Updated: Jun 23
|By Bonnie Whitis, Targeted Case Manager, Mindsight Behavioral Group
I have struggled with anxiety all my life. I was born into anxiety. Or maybe it is learned behavior. Both of my parents had anxiety so it could be either or both. I have searched long and hard for these answers.
I have lived in fear of the unknown and the known, always worried about what might happen. It seems I have gone from one crisis to another, many of my own makings. I have tried many medications. I have tried self-medicating. I have gone to counseling. I have been a non-compliant client and patient. So I do get it. But at some point, I got really tired of hitting my head against the wall. I got tired of always trying to control things that I had no control over at all. I could no longer manage it so I decided to live with it.
I learned my triggers.
After all, it was me and my life so that wasn’t that hard to figure out. I avoided triggers when I could until I couldn’t. I learned that self-care really was vital and I had never really stopped to try that. I made myself slow down. I tried meditation and yoga and loved it. I could stop thinking even if just for a while. And I learned how to reel my mind back if it wondered. This was huge for me. I learned to not rush. I was always in a hurry. That in and of itself was a huge trigger. I learned I could be late if I needed to be, especially if that kept me sane. The world would not come to an end over a 5-minute difference. Don’t get me wrong, I like to be punctual, but not at the sake of a panic attack. I also learned a system of putting things where they belong so I didn’t lose them because losing things would cause an anxiety attack every time. Now I still occasionally lose things, but I have a system in place to avoid it and when it happens, I just breathe.
Maybe I can’t control my anxiety, but I can control my thoughts.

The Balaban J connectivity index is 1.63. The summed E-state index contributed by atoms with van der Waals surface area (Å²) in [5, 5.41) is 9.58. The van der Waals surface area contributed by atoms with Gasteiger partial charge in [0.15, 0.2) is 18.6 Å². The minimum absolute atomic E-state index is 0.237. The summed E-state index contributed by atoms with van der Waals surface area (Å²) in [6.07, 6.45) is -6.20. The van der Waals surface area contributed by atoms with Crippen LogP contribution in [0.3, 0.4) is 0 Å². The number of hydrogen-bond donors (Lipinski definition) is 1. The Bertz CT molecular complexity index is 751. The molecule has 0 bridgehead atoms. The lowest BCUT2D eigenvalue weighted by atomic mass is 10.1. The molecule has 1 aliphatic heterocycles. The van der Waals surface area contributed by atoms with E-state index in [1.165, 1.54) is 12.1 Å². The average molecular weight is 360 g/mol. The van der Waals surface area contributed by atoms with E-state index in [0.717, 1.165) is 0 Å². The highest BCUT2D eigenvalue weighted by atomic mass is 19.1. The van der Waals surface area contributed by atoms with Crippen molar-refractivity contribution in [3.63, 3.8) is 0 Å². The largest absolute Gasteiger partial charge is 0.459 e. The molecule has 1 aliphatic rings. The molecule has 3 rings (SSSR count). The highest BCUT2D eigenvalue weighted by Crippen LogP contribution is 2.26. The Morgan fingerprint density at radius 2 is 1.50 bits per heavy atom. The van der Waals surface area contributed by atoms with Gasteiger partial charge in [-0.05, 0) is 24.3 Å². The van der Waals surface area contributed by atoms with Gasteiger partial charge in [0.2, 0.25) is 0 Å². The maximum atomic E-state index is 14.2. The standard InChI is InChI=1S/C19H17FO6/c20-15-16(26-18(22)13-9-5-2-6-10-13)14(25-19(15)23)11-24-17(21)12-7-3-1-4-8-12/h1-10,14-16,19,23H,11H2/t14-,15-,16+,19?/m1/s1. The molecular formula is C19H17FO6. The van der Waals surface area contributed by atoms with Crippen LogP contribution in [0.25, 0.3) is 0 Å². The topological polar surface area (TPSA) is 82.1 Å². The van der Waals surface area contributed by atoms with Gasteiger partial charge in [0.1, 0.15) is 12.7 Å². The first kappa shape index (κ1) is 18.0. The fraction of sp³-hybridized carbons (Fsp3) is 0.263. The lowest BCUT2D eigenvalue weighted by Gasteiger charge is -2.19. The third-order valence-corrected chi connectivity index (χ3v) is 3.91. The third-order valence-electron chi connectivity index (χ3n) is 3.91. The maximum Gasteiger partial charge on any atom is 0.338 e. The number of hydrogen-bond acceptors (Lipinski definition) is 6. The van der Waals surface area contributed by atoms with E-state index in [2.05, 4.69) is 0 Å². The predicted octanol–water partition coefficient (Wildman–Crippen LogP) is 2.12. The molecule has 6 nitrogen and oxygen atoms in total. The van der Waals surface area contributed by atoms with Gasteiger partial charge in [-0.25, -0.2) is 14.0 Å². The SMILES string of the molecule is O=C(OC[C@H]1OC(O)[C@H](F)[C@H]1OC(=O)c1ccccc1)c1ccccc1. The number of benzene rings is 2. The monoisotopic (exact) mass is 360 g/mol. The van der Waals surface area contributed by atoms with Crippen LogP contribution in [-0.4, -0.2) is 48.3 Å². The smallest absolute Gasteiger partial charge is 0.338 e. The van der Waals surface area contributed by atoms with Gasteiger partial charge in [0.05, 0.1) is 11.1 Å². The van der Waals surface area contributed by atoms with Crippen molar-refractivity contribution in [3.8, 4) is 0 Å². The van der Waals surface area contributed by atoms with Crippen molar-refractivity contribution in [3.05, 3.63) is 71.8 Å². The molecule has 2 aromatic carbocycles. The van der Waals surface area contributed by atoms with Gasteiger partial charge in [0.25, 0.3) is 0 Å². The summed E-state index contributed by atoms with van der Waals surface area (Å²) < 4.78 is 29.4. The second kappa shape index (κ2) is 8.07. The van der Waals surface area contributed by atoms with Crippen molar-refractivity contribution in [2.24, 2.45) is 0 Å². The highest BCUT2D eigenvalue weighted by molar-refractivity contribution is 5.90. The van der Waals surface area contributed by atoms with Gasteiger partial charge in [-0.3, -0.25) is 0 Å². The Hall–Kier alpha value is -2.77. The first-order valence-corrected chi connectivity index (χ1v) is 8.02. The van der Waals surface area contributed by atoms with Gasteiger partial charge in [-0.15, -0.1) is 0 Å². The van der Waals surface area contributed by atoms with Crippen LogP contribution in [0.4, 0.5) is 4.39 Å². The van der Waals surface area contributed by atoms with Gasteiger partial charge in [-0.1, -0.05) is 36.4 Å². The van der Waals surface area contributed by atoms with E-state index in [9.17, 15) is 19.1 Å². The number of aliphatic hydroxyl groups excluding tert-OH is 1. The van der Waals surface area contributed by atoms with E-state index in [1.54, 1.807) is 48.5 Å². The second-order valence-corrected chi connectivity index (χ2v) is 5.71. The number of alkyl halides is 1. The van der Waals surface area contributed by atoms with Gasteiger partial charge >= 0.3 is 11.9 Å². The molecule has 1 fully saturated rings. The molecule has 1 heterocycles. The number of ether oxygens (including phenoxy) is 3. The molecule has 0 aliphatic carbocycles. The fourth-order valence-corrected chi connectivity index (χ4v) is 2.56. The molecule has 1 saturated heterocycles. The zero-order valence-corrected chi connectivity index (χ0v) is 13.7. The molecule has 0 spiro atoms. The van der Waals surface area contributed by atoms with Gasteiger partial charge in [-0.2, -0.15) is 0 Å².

I learned to control my reactions to anxiety. I tried deep breathing, which yes, you do some in meditation and yoga as well. It grounds me. I can bring my pulse down simply by breathing. My pulse would race on a normal basis, and my resting pulse was 100 at any given time. Amazing that breathing could bring it down, huh? I thought so. I also learned to journal. I could put my thoughts on paper and then go back and read them and see how unrealistic they were. This helped me realize the thoughts and fears that were not reasonable and dismiss them. I also noticed that music has a huge effect on my anxiety. My selection of music now varies depending on my level of anxiety. I have found music that is calming for times of relaxation or when my anxiety is high.
It seems crazy, but it’s real.
Now if you don’t have anxiety, I’m sure this all seems crazy. And to those of us with anxiety, it seems crazy too, but it is very real. Have you ever experienced a fight or flight response to fear or stress? Those with anxiety experience that on a regular basis, and it’s exhausting! But there are skills that you can learn that do work.
There is hope. Exercise is my favorite self-care technique and it varies from walking to weights, cycling to hiking. I feel the worry melt. It relieves so much tension and anxiety. And it is good for my health, so double-win!
Anxiety during COVID-19 is magnified.